Aussie Muslim boxer: Hardest thing about combining sport with faith

Glamorous Muslim boxer who’s making history at the Commonwealth Games reveals why her faith made it very tough for her to get into the ring in Birmingham – as the biggest fight of her life awaits

  • Tina Rahimi took up boxing in 2017 as she searched for a way to stay fit 
  • She took to it so quickly that she won a Commonwealth Games award in 2022  
  • Sydneysider has revealed her struggles to combine her faith with the sport 

Tina Rahimi has travelled a tough road to become the first Muslim woman to box for Australia at the Commonwealth Games – and now she’s revealed the biggest obstacle to combining her faith with the punishing sport.

The Sydneysider will make history when she steps into the ring early on Friday morning to compete in the 57kg division, despite missing the team’s Games camp in Sheffield earlier this year – with her coach’s blessing – as she and teammate Taha Ahmad observed Ramadan.

A former make-up artist, Rahimi prays five times a day and observed the dawn-to-dusk fasting her faith requires during the ninth month of the Muslim calendar – which is extremely difficult to combine with boxing training and weight requirements.

‘Because of Ramadan, I couldn’t do the camp in Sheffield. There was no point of me going,’ she told the Sydney Morning Herald.

Rahimi will make history when she fights in the quarter finals of the 57kg featherweight class early on Friday morning, Australian time

Observing Ramadan made it ‘really hard’ for Rahimi (pictured at the opening ceremony) to prepare for the Games. She even missed a training camp as she observed the holy month

‘The training in Ramadan is really hard. You train before you start fasting. Then you go to the gym an hour after you’ve eaten. 

‘You’re hungry but you have to control your desires with food because you can’t eat too much, especially if you’ve got a comp. 

‘It was tough because I had worlds straight after Ramadan this year, so I was training and trying to cut weight. I was missing out on daily events and controlling myself with all the good food. It was quite tough.’ 

Asked how she’d deal with people who don’t support her fighting because of her religion, she replied: ‘I’d say, “Got something to say?” Then, whack!’

Rahimi first got into the ring in a western Sydney gym in 2017, and by March of last year she’d progressed so rapidly she won the Commonwealth Games Australia Emerging Athlete of the Month award.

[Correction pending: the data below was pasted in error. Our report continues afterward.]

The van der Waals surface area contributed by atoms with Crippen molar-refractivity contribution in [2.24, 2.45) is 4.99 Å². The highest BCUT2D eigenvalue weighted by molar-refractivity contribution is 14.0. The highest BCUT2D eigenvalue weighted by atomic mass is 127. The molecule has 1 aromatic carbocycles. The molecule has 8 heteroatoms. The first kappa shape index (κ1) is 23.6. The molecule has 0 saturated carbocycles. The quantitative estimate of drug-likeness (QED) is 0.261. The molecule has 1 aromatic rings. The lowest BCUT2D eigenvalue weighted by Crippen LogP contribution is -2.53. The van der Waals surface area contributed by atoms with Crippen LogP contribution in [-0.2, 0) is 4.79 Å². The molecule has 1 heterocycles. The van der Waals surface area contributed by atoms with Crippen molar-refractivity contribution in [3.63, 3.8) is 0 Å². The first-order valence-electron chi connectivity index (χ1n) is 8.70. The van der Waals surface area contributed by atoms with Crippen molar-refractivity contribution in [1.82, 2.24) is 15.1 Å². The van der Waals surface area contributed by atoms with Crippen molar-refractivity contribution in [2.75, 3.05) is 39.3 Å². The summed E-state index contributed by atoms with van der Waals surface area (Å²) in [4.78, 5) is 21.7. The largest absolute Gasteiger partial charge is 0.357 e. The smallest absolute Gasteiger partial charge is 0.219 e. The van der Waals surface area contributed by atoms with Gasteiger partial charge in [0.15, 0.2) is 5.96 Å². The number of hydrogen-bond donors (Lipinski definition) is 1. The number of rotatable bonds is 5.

‘I love it, I love the aggression of it, I just love everything about it,’ she explained.

‘My mindset is I like to always stay ready for a fight. I’m not afraid to get hurt at all.

‘The whole point of boxing is to be smart. To hit and not get hit.

The former make-up artist from Sydney has ‘sparred with the boys’ and said she’d still come forward even when they hit her

Rahimi took up boxing in 2017 after going to her cousin’s gym looking for a way to keep fit. He now coaches her and says they have to change the locks to keep her from overdoing it

‘It’s not like pain that would make you want to give up. It actually motivates me even more, to be honest.

‘If I get hit hard, you want to come back with a bigger shot. All the time.

‘I’ve always embraced the physicality. I was never scared to get hit. I even sparred with the boys and I’d get hit by a punch and still come forward.’

Her cousin and coach Muhummad Alyatim said she’s such a keen trainer they now have to change the locks on the gym to keep her from overdoing it.

‘I felt that she would be good for the gym, a great role model for the females especially in physical sport. To carry themselves to be strong and physically fit,’ he said.

‘Tina has great discipline. We’re trying to change the locks to keep her out of the gym, that’s the discipline that she has towards her training.

‘She’s mentally tough, physically tough – they’re a rare breed, put it that way.’

Rahimi got a bye in the first round of the competition in Birmingham and will have her first bout in the quarter finals, fighting at 4am Australian time. 


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